To support the war effort the crown imposed heavy taxes and manipulated and exploited the wool trade. Both were bad for the economy and meant that the self-confidence and prosperity that had knitted society together in the thirteenth century was coming unravelled. In 1348 it suddenly fell apart. The Bubonic Plague reached the south coast of England in that summer and gradually spread northwards, bringing continued death in Scotland in 1350. Half the population was killed. Recurring bouts in 1361-2, 1369 and 1375 probably killed another 10-15%. So in all around 60% of the populatopn died in 30 years, most of it in two.
Of course many architects and masons were killed by the Black Death, many building projects were halted, many rich patrons died with cheques unsigned. In a few places this can be starkly illustrated. At the parish church of St. Oswald, Ashborne, Derbyshire a very ambitious rebuilding that began in about 1300 suddenly stopped. In 1349 the tower and spire together with aisled transepts were in place as was the south aisle of the nave. The north aisle was never built. Work stopped in 1350 and was never resumed and so a large buttress now protrudes into the church supporting the crossing.
If the death toll amongst architects, masons and sculptors was similar to the population at large, half would have died of plague. New men of a younger generation filled their shoes, with a different outlook and working in different styles. Patrons were often new men too and an epidemic that left half of England dead must have had a huge effect on the way they felt. There was an emotion and movement in the architecture of the thirteenth century that I described in my last lecture. If you were here you will remember me showing you the west end of St. Denys Sleaford with its wild tracery and the east end of Holy Trinity Hull containing not only remarkable and inventive tracery but decorated niches in the buttresses and much more decoration. I showed you Heckington, Lincolnshire with its remarkable sedillia and Easter sepulchre. This was the architecture of wealth, confidence and exuberance.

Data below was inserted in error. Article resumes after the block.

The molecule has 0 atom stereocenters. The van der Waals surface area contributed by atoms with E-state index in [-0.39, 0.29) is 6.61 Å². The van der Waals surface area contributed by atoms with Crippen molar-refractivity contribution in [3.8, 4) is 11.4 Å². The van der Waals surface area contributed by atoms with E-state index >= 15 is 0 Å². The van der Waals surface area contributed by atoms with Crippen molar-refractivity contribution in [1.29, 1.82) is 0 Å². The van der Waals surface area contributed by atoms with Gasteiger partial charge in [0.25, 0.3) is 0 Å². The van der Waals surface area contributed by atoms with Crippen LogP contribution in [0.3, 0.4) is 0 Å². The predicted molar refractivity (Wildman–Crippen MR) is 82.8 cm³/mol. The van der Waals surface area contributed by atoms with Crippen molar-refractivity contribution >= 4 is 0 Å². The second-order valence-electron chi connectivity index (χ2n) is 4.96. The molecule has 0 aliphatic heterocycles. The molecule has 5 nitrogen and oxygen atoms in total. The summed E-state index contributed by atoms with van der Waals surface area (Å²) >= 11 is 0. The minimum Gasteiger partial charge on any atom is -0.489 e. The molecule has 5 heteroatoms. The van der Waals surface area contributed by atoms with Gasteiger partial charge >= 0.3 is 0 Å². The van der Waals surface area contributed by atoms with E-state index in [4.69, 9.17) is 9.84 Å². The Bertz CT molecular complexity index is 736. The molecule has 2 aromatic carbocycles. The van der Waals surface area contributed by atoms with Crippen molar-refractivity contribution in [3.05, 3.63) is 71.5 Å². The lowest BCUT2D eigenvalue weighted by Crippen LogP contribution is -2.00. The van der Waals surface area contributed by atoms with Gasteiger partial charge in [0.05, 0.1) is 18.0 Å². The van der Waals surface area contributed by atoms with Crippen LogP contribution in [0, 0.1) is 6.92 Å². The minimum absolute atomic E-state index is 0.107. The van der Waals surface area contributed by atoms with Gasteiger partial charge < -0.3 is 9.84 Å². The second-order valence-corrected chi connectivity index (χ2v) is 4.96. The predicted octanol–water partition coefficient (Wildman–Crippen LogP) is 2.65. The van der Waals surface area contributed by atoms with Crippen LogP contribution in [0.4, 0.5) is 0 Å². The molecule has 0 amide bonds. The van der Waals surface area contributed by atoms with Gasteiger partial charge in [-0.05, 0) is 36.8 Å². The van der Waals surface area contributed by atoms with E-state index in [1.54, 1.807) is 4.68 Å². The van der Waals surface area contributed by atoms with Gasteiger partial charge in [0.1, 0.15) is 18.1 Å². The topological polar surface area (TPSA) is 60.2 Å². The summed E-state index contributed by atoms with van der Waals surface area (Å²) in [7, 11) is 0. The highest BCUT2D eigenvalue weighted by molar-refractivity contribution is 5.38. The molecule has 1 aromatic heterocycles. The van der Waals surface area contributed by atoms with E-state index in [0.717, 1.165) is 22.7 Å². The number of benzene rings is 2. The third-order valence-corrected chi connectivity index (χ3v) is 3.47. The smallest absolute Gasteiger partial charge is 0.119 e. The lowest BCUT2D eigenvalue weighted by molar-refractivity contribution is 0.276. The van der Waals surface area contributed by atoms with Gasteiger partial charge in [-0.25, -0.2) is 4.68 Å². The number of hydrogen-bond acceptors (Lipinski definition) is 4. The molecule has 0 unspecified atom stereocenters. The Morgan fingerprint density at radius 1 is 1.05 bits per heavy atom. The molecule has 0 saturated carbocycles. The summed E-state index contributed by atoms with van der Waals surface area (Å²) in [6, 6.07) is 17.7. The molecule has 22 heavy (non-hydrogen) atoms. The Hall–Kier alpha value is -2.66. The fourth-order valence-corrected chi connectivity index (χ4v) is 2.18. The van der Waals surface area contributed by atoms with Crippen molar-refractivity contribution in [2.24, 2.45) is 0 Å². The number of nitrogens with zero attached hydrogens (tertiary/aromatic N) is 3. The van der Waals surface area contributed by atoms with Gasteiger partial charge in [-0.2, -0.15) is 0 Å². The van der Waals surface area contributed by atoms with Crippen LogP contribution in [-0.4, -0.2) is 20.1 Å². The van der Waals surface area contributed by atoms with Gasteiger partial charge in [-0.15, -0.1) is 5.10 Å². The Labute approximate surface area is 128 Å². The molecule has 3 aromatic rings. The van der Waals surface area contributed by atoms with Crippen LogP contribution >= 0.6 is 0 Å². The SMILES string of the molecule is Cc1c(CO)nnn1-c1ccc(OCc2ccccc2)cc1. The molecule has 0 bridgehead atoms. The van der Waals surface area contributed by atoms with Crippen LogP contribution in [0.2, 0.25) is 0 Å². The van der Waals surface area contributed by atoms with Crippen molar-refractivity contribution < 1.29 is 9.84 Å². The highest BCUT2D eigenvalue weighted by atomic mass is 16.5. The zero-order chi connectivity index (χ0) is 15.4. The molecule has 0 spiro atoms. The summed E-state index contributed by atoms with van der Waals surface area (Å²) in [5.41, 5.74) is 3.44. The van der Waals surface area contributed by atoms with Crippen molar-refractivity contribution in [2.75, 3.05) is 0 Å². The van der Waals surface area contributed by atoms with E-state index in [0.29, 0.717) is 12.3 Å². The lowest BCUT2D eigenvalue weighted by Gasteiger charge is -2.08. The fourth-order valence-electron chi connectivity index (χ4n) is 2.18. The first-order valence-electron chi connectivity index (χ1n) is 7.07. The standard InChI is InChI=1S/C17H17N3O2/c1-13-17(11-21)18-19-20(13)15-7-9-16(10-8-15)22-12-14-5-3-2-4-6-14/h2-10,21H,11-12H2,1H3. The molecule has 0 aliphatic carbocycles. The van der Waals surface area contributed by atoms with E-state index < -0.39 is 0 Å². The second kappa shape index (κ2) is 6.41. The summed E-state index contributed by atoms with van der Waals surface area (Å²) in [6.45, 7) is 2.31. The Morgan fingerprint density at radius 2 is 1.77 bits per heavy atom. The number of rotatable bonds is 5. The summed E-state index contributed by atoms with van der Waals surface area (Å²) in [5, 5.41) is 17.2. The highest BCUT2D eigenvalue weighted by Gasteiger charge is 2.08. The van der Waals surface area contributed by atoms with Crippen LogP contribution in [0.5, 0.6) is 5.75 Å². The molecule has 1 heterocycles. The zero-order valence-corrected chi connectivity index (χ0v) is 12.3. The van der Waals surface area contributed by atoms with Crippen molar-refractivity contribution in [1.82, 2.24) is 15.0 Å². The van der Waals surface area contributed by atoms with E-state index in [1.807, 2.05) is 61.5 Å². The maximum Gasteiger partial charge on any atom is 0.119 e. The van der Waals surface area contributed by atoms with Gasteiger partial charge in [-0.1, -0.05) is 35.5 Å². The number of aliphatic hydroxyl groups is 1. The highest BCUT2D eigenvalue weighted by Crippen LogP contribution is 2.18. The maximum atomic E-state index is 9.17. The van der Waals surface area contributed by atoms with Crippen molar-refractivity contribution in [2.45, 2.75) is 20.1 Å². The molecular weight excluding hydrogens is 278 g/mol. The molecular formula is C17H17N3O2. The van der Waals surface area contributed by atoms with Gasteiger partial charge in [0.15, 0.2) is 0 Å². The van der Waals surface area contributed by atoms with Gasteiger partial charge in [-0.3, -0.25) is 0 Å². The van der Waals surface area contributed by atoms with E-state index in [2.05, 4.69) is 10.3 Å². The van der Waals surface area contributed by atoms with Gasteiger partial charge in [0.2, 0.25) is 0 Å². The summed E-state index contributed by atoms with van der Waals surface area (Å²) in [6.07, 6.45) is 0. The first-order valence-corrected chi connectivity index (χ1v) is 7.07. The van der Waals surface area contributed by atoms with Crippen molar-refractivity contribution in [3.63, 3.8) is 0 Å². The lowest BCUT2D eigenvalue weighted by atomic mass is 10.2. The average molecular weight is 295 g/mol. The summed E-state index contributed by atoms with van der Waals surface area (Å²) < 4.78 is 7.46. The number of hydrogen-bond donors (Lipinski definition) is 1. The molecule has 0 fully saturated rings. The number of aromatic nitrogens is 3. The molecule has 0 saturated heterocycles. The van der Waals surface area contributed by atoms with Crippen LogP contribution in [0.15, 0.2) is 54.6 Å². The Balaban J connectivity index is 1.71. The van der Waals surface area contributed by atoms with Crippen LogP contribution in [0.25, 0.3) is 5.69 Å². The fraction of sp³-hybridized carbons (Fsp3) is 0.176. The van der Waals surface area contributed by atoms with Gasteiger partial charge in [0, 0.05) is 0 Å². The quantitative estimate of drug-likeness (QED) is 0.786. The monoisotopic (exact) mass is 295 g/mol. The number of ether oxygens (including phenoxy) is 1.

But as we enter the fourteenth century English architecture gets much less emotional and more static; less exuberant and florid, more controlled, less individualistic. These changes began in the 1330s, unconnected with the tragedy of the mid century, but after the Black Death they seem to have captured the mood and stylistic changes accelerate after 1348.
In understanding this it is essential to realise the importance of regional variations in style. Masons leant their craft in the great regional centres and looked to models nearby as well as to those in London. Thus buildings in Oxford, Warwick or Tewksbury looked different from those in London and the Home Counties. Yet two metropolitan buildings did have an important role to play in the changes that took place in the middle of the fourteenth century: